Nature saw fit to remove the tail of the Manx,
she left, in place of the tail, more cat.”
-- Mary E.
What is a Manx cat?
The Manx is a breed of
cat with a naturally occurring mutation of the spine.
This mutation shortens the tail, resulting in a range of
tail lengths from normal to tailless. Many Manx have a
small 'stub' of a tail, but Manx cats are best known as
being entirely tailless and it is the distinguishing
characteristic of the breed.
The Manx breed originated on the Isle of Man, hence the
name, where it is called stubbin or kayt Manninagh in
the Manx language. They are an old breed, and tailless
cats were common on the island as long as two or three
hundred years ago. The taillessness arises from a
genetic mutation that became common on the island.
There are various legends that seek to explain why the
Manx has no tail. In one of them, Noah closed the door
of the ark when it began to rain and accidentally cut
off the Manx's tail. Another legend claims that
the Manx is the offspring of a cat and a rabbit which is
why it has no tail and rather long hind legs. In
addition, they move with more of a hop than a stride,
like a rabbit. This legend was further reinforced by the
The hind legs of a Manx are
longer than the front legs, creating a continuous arch
from shoulders to rump giving the cat a rounded
Manx kittens are classified according to tail length:
Dimple rumpy or rumpy - no tail whatsoever
Riser or rumpy riser - stub of cartilage or several
vertebrae under the fur, most noticeable when kitten is
happy and raising its 'tail'
Stumpy - partial tail, more than a 'riser' but
less than 'tailed' (in rare cases kittens are born with
kinked tails because of incomplete growth of the tail
Tailed or longy - complete or near complete tail
Breeders have reported all tail lengths even within the
The ideal show Manx is the rumpy; the stumpy and tailed
Manx do not qualify to be shown.
Manx cats exhibit two coat lengths. The short-haired
Manx has a double coat with a thick, short under-layer
and a longer, coarse outer-layer with guard hairs. The
long-haired Manx, known to some cat registries as the
Cymric, has a silky-textured double coat of medium
length, with britches, belly and neck ruff, tufts of fur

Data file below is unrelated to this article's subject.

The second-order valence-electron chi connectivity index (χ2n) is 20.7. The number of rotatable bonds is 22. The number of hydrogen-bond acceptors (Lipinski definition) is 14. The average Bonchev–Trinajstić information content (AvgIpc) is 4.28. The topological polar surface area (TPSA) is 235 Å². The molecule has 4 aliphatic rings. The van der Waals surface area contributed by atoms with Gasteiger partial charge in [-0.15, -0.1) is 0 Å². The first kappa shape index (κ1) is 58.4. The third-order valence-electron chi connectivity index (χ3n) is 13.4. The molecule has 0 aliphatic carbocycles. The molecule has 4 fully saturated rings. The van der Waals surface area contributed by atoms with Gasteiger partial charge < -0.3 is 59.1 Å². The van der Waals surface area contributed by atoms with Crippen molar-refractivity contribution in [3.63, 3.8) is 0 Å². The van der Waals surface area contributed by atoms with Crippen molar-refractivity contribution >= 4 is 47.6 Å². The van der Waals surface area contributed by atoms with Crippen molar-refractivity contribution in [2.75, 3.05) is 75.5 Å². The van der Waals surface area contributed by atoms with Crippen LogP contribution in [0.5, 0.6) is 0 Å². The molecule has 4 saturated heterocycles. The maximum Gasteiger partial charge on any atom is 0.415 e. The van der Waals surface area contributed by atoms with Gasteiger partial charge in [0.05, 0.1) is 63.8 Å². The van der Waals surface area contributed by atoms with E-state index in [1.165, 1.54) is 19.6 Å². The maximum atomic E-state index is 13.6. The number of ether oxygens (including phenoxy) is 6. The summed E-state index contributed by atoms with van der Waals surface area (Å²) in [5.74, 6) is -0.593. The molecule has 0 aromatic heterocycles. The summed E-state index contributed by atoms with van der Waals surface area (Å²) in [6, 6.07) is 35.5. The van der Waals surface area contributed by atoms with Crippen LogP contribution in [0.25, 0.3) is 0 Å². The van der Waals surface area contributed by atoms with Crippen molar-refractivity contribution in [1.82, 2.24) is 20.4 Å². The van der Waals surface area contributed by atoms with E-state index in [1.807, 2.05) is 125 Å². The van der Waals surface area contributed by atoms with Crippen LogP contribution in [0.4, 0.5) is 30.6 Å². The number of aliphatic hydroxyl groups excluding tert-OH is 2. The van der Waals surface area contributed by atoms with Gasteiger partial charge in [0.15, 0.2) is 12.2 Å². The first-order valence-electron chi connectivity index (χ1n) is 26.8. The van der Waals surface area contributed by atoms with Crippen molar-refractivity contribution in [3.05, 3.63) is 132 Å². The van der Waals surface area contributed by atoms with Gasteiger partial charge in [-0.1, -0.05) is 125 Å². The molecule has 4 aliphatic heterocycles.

between the toes and full ear furnishings. The Cat
Fanciers' Association (CFA) considers the Cymric to be a
variety of Manx and judges it in the short-hair
division, while The International Cat Association (TICA)
judges it in the long-hair division. Short- or
long-haired, all Manx have a thick double-layered coat.
Manx cats today are much
healthier and have fewer health issues related to their
genetics than the Manx of years ago. This is due in part
to the careful selection of breeding stock, and
knowledgeable, dedicated breeders. Manx have been known
to live into their mid- to high-teens and are no less
healthy than other cat breeds. Like any other cat,
keeping Manx cats indoors, neutering or spaying, and
providing acceptable surfaces for the cat's normal
scratching behavior are vital to lengthen the life of
The Manx breed is a highly intelligent cat breed, it is
playful, and in its behaviour, bizarre, but very
reminiscent of dogs; for example, some Manx cats will
fetch small objects that are thrown. It is considered a
social feline, and the breed loves humans. This
attribute makes them an ideal breed for families with
young children and people who prefer a companion. Some
members of this breed tend to like water, many times
even playing with it. This trait makes it very easy to
give some Manx cats a shower for hygiene purposes,
unlike most other cats. Although not as trainable as
dogs, Manx cats can learn simple commands. Other cat
breeds that share similar personality traits are Bengal
and Ocicat. If there are multiple Manx cats in a
household, an owner might notice that they chase each
other frequently. This is common behaviour for Manx
cats; they like to chase anything, be it an animal or
leaf caught in the wind. Their 'meow' often resembles a
long, monotone grunt or rapid chirping. However, Manx
cats are usually very quiet.
The Manx breed, in spite of
the absence of tail, has no problems with balance.
The Isle of Man has adopted the Manx cat as a symbol of
its native origins. On the Isle of Man, Manx cats appear
on the 1988 "cat" crown and stamps.
Even though Manx cats cease to be kittens after one
year, it takes up to five years for any Manx cat to be
The Manx was developed before the 1700s.
The breed is of medium size with an average weight of
5.5 kg (12 lb).